Made a mistake with feeding my pullets. How serious is this?


Nov 18, 2017
Hi all,
I have three hens who are 23 weeks old. I got them when they were three days old, last October. One is a Barred Plymouth Rock, one is an Ameraucana, and the third is a mystery (sold to me as a silky, but turned out looking exactly like a bantam version of a Light Brahma.)

They appear to be in great health- good looking feathers, very active, roosting at night and foraging in the daytime, no weird behaviors. But, none of them are laying yet.

When I was looking into this today, I realized I made a mistake. I gave them chick starter for the first couple months, and then went right to some organic layer feed. I just realized now that there is a pullet/grower feed I should have been giving them. :/

Did I mess them up pretty good, or will they be ok? Should I stop the layer feed now and give them pullet feed for a few weeks, or is it too late to fix it? They haven't shown any signs of being in poor health, and they eat a lot. They also get daily scraps (fruits and vegetables, greens, garden weeds, that kind of thing.) Also, could the feeding mistake be the reason they aren't laying yet?


Sunny-Side Up

Turn towards the sun & the shadows fall behind you
May 1, 2017
Layer feed does have a high amount of calcium that can damage young chick kidneys, but if they're in good health...
About the laying, chickens usually don't start laying right at eighteen weeks, at least not in my experience. I've had some chickens who lay a whole month later than when they're supposed to. You could start giving them oyster shells if you haven't already.
I don't know if getting them in the fall would change when they start laying either.

lazy gardener

Crossing the Road
7 Years
Nov 7, 2012
What is your general location? This plays into when you may see your first egg. Can you post pics of your gals? Are they showing any signs of being ready to give you the first egg? Squatting, singing the egg song, playing in the nest boxes are all signs that eggs are not far off. Of course there is the tell tale bright red comb which is suddenly much larger.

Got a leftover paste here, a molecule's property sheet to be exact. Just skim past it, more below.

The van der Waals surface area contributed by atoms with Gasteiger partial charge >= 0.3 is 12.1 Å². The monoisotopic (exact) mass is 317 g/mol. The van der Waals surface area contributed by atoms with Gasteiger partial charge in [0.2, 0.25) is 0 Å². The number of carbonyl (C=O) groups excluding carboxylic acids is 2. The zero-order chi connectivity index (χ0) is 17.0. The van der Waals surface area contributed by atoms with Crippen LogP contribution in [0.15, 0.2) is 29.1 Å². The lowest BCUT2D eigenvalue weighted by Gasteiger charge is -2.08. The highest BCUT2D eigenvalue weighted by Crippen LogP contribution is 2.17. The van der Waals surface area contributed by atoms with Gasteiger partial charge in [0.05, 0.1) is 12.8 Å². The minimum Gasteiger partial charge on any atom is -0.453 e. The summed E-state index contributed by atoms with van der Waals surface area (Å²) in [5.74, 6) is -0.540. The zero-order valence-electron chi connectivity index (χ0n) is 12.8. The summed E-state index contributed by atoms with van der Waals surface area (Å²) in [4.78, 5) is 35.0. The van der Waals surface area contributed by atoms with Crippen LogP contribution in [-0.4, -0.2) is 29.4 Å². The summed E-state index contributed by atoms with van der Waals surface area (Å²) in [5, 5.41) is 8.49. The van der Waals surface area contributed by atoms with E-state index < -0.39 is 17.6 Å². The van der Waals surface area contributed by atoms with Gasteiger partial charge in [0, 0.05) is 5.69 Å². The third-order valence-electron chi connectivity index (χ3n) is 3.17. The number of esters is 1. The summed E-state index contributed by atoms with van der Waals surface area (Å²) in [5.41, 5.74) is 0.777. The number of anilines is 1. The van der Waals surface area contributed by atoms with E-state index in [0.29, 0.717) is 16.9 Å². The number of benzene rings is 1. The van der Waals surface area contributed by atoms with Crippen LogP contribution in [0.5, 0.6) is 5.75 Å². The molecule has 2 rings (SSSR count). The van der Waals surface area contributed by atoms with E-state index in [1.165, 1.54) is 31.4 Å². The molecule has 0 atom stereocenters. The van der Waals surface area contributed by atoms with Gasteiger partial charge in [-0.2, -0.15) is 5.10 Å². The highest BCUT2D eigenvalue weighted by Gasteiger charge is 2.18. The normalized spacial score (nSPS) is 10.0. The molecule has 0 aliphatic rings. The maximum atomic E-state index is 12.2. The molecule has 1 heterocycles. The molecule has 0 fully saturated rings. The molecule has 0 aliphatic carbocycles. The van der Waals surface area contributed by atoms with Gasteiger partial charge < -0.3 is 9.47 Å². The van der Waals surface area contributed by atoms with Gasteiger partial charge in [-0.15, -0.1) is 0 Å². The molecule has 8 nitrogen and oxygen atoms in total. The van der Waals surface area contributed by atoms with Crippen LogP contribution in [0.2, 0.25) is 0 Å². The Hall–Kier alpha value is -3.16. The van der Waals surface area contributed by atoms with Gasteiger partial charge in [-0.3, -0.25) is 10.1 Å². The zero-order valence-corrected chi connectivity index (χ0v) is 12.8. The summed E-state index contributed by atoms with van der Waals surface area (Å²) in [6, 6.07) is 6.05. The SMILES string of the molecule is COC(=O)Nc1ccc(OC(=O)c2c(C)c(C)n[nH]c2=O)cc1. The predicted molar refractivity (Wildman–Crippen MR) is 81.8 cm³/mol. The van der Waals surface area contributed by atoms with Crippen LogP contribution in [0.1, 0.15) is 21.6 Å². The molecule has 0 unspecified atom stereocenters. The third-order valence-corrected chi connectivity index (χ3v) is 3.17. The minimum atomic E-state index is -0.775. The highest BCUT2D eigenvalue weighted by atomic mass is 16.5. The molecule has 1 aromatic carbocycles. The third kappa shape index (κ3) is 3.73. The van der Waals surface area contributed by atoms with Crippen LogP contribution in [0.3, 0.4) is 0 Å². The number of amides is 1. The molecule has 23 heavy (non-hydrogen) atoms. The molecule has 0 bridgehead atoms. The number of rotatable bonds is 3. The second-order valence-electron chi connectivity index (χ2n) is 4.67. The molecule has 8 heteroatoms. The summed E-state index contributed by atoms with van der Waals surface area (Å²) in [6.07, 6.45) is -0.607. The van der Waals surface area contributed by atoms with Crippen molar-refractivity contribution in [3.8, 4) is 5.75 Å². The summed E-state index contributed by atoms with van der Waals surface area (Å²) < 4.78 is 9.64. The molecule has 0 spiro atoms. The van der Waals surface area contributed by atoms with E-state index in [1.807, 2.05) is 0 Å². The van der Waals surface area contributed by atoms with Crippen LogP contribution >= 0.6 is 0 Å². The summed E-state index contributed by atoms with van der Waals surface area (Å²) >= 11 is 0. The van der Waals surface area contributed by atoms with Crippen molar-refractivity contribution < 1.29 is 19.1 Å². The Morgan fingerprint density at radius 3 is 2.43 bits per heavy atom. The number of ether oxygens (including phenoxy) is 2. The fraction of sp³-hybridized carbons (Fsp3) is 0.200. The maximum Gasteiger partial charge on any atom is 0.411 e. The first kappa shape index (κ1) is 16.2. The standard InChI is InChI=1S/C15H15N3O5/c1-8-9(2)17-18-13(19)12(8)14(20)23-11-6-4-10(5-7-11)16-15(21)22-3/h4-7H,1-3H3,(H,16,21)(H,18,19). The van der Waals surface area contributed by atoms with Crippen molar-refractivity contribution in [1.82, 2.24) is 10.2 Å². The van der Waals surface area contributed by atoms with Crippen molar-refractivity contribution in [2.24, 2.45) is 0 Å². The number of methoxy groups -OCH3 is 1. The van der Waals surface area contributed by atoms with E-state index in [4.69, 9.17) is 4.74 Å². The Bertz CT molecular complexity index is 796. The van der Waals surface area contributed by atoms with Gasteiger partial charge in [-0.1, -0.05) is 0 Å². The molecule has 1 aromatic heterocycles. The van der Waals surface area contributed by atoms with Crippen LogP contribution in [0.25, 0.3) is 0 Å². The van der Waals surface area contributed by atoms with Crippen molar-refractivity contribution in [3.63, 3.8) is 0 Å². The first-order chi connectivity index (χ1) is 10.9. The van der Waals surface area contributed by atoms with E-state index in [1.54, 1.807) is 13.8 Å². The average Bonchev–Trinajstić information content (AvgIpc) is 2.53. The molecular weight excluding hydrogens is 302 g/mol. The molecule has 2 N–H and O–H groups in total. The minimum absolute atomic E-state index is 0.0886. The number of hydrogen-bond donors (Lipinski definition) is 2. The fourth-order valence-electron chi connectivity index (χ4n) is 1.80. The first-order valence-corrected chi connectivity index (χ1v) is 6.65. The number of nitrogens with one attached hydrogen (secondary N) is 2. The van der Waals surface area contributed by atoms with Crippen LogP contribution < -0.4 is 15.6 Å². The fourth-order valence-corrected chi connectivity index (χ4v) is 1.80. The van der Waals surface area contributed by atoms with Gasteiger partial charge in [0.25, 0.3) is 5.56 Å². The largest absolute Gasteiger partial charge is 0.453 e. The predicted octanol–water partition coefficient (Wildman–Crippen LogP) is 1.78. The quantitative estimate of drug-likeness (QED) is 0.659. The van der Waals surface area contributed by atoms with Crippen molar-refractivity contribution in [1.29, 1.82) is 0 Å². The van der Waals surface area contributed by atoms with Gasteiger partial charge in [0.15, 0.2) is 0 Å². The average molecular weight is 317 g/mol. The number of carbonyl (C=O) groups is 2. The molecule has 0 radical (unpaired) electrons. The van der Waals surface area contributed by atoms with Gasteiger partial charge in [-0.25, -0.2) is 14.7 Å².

IMO, you have not done any damage. While many folks get upset about non laying birds eating layer feed, I take a much more laid back approach. I let my pullets have layer feed any time after they loose their peep and get their cluck. This means that they are going through chicken puberty. My roosters also eat layer feed without apparent problems. While it's not preferable for young birds to have layer, some folks allow chicks to eat it after the first few weeks with no sign of renal compromise. @Beekissed is one such person, and her flock is as healthy as any flock I am aware of. Her chicks start layer often as early as 2 - 3 weeks old.


Nov 18, 2017
Thank you both for your replies! Good info, and I am less worried now.

I will post some pics of em tomorrow. I haven't seen any of the signs that laying is near. I can tell they check out their nesting box, from the way the pine shavings are shifted around (and I know they aren't sleeping on it- they use their roosting bar.) Other than that, though...I haven't heard the egg call or seen them squat. I think the littlest one (mystery breed) has a fairly red comb now, come to think of it.

Oh, and I am in Austin, Texas. We're up to a 12hr 30min day length now. Our shortest day length this winter was a little over 10hrs long. We have relatively mild winters here, also, and I had the heat lamp in their coop during the few freezes we had.

If stress can play a role in onset of laying, that might have to do with it- a neighbor's dog broke through our back fence a couple months ago and shook them up a bit. Not sure if that might have slowed maturation?

Anyway, really good to hear maybe they are ok in spite of my skipping pullet feed alltogether! Thanks so much for your responses.

Folly's place

10 Years
Sep 13, 2011
southern Michigan
You can change to an all flock feed, with separate oyster shell, for their lifetime. The Flock Raiser that I feed has 20% protein, and works for birds of all ages. I think it's a better choice than most layer feeds anyway.
Find something that has mill dates within a month at your feed stores, and make the change.


Nov 18, 2017
Good advice, thank you!
Here are a few pics of my girls (not the best shots, they're quick this morning!)


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